A liquidity trap is a situation in which in which a central bank’s efforts to stimulate spending fail because people hoard cash. A liquidity trap occurs when the central bank is forced to lower interest rates to zero. On this page, we discuss the concept of a liquidity trap, why it is bad for the economy and how we can try to escape it.
What is a liquidity trap?
The concept of the liquidity trap was proposed by the famous economist John Maynard Keynes in his book “The General Theory of Employment, Interest, and Money” in 1936. He argued that is is possible for central banks to end up in a situation where they are no longer able to stimulate the economy by lower interest rates. While lowering interest rates typically stimulates spending, because it makes borrowing cheaper and saving less attractive, it could be that demand for goods and services is so low that people don’t consume more.
In principle, it is possible to charge negative interest rates, that is, to pay people money to borrow and spend. Negative interest rates, however, may have undesirable side-effects. In particular, savers may withdraw their money when charged a negative interest rate. If banks lose their deposits, they may fail.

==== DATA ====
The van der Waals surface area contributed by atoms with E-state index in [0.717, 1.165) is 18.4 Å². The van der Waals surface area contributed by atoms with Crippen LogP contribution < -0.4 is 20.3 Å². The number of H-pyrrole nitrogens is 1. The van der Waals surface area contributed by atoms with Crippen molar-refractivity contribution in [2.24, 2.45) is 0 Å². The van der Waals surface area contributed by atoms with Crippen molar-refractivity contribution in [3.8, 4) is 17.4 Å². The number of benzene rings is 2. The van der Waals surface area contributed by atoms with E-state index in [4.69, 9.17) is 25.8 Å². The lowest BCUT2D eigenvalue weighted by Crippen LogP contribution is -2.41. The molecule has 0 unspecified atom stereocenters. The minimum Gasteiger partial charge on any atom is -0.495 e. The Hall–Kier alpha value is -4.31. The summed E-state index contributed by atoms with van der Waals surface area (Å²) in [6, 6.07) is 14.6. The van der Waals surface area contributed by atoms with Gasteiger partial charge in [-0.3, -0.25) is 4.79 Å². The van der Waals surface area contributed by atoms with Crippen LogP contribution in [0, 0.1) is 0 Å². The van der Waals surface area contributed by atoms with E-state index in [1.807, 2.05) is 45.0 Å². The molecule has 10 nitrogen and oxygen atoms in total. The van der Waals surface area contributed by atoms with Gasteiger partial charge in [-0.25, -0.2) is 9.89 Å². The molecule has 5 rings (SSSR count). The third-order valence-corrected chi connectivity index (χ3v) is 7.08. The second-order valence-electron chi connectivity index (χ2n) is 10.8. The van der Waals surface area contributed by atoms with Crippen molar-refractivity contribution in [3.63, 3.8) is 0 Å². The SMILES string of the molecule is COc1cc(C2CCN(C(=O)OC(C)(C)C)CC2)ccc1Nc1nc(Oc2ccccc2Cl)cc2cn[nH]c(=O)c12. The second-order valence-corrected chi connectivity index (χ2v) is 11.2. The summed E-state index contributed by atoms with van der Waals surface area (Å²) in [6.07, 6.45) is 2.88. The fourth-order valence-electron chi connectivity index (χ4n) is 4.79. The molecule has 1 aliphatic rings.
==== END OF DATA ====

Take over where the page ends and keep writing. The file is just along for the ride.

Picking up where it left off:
Why is a liquidity trap bad for the economy?
If lower interest rates does not stimulate the economy, there is a risk the economy ends up in a deflationary spiral where prices fall, causing people to delay spending, which causes prices to fall even more, and so on.
Liquidity trap solutions
Are there solutions to the liquidity trap? There are still other ways in which central banks can stimulate the economy. Central banks can provide direct support to companies, households, and local governments. More directly, governments can spend more money (fiscal policy). Because interest rates are kept low by the central bank, the government’s spending will also not create a “crowding out” effect.